Kirkuk deadlock: Components rival to secure key posts

Kurdish parties have reached an “understanding” regarding the situation in Kirkuk and the governor post as the Turkmen party hopes to at least secure the position of Kirkuk...

ERBIL (Kurdistan 24) – Kurdish parties have reached an “understanding” regarding the situation in Kirkuk and the governor post as the Turkmen party hopes to at least secure the position of Kirkuk Provincial Council (KPC) head.

The oil-rich and ethnically diverse province of Kirkuk continues to remain one of the key disputed territories between the autonomous Kurdistan Regional Government (KRG) and the Federal Government of Iraq.

The security and political situation in the province considerably deteriorated following the Oct. 16, 2017, attack and takeover by Iraqi and Shia militia troops. The assault forced the Kurdish Peshmerga, who had protected the area from the Islamic State since 2014, to withdraw from the province.

Since then, Baghdad has ousted Kurdish Governor Najmaldin Karim and replaced him with Rakan Saeed, an ethnically Sunni Arab.

Moreover, since October 2017, the Sunni Arab minority group has held the top post in the province with ultimate authority to make critical decisions without referring to the KPC whose members had been unable to convene as half of them, including the head of the KPC, had fled to the Kurdistan Region since the Iraqi attack.

Over the past few months, Saeed developed a plan to distribute an equal percentage of posts in Kirkuk among the major ethnic groups. This includes 32 percent of posts to Arabs, Turkmens, and Kurds each. The Kurds immediately rejected the plan.

Kurds, which make up a majority of Kirkuk’s population, insist that the governor post is returned to them, but political disagreements between the two leading Kurdish parties, the Kurdistan Democratic Party (KDP) and the Patriotic Union of Kurdistan (PUK), have prompted Saeed to enjoy his post as Acting Governor. The Kurds accuse him of conducting a systematic Arabization campaign in the province.

In the 2018 Iraqi national election, out of 12 seats dedicated to the province, the PUK alone won six seats (the KDP boycotted the vote in the province), and Arabs and Turkmens each secured three seats.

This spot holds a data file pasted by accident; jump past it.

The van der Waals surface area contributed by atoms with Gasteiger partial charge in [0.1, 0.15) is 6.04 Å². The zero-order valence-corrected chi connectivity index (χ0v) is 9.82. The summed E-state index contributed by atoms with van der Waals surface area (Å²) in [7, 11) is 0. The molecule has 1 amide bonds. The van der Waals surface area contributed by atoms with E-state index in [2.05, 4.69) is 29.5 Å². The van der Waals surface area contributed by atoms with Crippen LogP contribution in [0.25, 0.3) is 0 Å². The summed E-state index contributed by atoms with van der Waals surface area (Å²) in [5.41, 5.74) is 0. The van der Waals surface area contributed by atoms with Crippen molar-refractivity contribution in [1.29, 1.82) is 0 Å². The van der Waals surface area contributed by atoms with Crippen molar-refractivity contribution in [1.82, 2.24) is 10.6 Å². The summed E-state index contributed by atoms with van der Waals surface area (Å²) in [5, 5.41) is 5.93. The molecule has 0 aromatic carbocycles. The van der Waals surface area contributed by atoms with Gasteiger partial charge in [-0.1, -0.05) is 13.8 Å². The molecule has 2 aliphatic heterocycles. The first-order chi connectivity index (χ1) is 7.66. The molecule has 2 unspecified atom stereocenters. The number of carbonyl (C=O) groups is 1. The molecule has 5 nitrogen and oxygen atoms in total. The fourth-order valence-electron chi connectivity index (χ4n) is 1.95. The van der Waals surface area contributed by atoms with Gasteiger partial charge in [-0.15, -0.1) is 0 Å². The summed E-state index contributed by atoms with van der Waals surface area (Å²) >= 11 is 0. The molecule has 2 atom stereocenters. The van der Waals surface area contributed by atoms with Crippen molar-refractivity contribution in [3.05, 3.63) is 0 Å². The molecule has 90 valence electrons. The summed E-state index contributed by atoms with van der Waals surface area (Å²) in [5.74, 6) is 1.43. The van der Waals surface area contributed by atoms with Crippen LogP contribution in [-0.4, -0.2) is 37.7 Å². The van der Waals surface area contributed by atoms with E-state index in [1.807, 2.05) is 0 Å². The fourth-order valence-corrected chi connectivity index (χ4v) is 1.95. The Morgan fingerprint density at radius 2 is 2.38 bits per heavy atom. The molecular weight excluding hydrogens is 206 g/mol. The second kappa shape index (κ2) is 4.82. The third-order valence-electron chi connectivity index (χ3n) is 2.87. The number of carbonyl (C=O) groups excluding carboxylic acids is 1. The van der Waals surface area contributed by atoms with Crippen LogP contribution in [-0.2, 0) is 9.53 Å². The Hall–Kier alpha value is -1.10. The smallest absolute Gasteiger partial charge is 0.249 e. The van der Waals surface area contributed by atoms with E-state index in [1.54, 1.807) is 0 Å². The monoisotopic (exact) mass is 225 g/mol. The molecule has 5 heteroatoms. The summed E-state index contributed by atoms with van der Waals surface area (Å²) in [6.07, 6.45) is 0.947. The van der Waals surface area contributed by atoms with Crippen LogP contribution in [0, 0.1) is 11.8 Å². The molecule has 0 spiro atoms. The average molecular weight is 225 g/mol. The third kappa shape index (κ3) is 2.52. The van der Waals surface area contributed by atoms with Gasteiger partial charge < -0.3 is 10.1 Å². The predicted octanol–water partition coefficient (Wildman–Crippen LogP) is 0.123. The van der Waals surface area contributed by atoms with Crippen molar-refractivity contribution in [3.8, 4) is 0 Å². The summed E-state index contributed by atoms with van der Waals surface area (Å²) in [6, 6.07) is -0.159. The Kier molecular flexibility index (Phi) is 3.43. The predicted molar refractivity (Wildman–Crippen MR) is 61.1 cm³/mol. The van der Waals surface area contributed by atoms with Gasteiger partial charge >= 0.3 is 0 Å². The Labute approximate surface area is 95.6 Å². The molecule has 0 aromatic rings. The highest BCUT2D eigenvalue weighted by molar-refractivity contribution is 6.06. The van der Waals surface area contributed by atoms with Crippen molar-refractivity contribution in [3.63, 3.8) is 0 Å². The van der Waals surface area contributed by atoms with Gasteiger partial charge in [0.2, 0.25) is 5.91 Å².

With a minority group currently enjoying the top post in the province, both the KDP and the PUK are reaching “an understanding” about the situation in Kirkuk and the post of governor, according to Rebwar Taha, a PUK lawmaker from Kirkuk in the Iraqi Parliament.

“There are serious attempts to normalize the situation in Kirkuk. The KDP and PUK recently had a productive meeting and had reached an understanding,” Taha told Kurdistan 24 on Tuesday.

“Kurds in Kirkuk are currently in a very bad situation as they are living in a strong psychological war.”

The KDP’s leaders have repeatedly mentioned that since October 2017, Kirkuk has been highly militarized by non-Kirkuk forces and Shia militias. KDP leaders also said they would not return to the province until it is normalized to the pre-Oct. 16 situation. Without the party’s support, the PUK cannot regain its control of the province.

Turkmens, as one of the major components in the province, have not benefited from the current situation in Kirkuk either as they have been unable to secure an influential post. Their eyes are set on the Kirkuk Governor and KPC head posts.

“Turkmens are now demanding the post of the governor,” Ali Mufti, the spokesperson of Turkmen Ili party, told Kurdistan 24.

“But if both KDP and PUK agree among themselves and secure the governor post, then we will demand the post of the KPC head,” Mufti said, referring to the post which Rebwar Talabani currently holds.

The Kirkuk file has been one of the long-standing disagreements between Erbil and Baghdad.

Article 140 of the Iraqi Constitution requires the fate of the province to be determined in a referendum where people can freely decide whether they want to be part of Iraq or the autonomous Kurdistan Region.

The article’s deadline was December 2007. However, it was never implemented as the status province remains a critical dispute between both governments.

Editing by Karzan Sulaivany

(Additional reporting by Hemin Dalo)